The code of
Hann2D() is for the most part a port from Matlab to
R of the code from 2DSpecTools: A 2D spectral analysis toolkit for Matlab by J. Taylor Perron et al. In consequence, a great introduction to this code is reading Perron, Kirchner, and Dietrich (2008) paper in which the authors apply spectral analysis to two examples in California (USA).
First, we load a raster corresponding to one of the two examples from Perron, Kirchner, and Dietrich (2008), the one located near Gabilan Mesa in California.
First, we detrend the DEM using
detrend_dem() and convert it to a
summary(gabilan_mesa) #> gabilan_mesa #> Min. 215.8804 #> 1st Qu. 290.5542 #> Median 311.2366 #> 3rd Qu. 331.4969 #> Max. 381.4826 #> NA's 0.0000 gabilan_mesa <- gabilan_mesa %>% detrend_dem() summary(gabilan_mesa) #> gabilan_mesa #> Min. -82.600540 #> 1st Qu. -18.781493 #> Median 2.099804 #> 3rd Qu. 20.267014 #> Max. 59.039808 #> NA's 0.000000
Here is what the area looks like. We can clearly see the imprint of Perron, Kirchner, and Dietrich (2008)’s Fig. 3a.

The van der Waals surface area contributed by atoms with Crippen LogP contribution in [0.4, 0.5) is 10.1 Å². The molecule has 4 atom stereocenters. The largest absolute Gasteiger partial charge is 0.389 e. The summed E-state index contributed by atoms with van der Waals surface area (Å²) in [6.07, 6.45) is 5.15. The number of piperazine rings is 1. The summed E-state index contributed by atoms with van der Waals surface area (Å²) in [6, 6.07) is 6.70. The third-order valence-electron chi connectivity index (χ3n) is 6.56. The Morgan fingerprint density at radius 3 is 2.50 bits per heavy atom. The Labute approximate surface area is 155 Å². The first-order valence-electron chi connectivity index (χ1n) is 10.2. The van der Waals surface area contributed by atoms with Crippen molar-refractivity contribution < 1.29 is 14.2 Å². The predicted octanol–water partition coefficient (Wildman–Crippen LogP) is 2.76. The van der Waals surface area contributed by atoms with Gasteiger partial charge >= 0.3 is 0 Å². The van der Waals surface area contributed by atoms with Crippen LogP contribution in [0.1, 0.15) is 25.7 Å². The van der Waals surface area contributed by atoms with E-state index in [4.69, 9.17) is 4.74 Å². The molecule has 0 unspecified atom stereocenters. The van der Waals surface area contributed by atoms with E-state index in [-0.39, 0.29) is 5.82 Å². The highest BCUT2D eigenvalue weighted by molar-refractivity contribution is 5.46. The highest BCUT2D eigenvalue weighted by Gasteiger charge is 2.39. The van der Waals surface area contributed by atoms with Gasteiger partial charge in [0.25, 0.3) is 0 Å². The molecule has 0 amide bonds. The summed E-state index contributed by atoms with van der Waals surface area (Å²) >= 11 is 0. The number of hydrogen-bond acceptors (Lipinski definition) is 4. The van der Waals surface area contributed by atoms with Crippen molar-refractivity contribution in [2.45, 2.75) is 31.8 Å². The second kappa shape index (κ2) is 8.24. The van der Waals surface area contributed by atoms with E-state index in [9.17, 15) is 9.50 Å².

gabilan_mesa %>% raster_to_matrix() %>% sphere_shade(texture = "desert") %>% add_shadow(ray_shade(gabilan_mesa %>% raster_to_matrix(), sunaltitude = 45), max_darken = 0.3) %>% add_shadow(ambient_shade(gabilan_mesa %>% raster_to_matrix()), 0) %>% plot_map()
gabilan_mesa is already a
matrix that we can pass directly to
fft2d() with a Hann window (
Hann = TRUE ensures that
Hann2d() is called). We also bin the power spectrum using
bin() and visualize the results with
spectrum_plot(). For convenience, we report as a vertical line the rolloff frequency identified in Perron, Kirchner, and Dietrich (2008)’s Fig. 4a.
raster_resolution <- 9.015 FT2D <- fft2D(raster::as.matrix(gabilan_mesa), dx = raster_resolution, dy = raster_resolution, Hann = TRUE) view_matrix(log10(Re(FT2D$spectral_power_matrix)), ply = FALSE)
While produced with different underlying data, this plot passes the sanity check against Perron, Kirchner, and Dietrich (2008)’s example. We can assess the break point and sloeps with
get_beta(). In the graph below, the solid line corresponds to 180 m as in Perron, Kirchner, and Dietrich (2008) while the dashed-line is the change point of a segmented regression on the binned power spectrum.
Perron, J. Taylor, James W. Kirchner, and William E. Dietrich. 2008. “Spectral Signatures of Characteristic Spatial Scales and Nonfractal Structure in Landscapes.” Journal of Geophysical Research: Earth Surface 113 (F4): n/a–n/a. https://doi.org/10.1029/2007JF000866.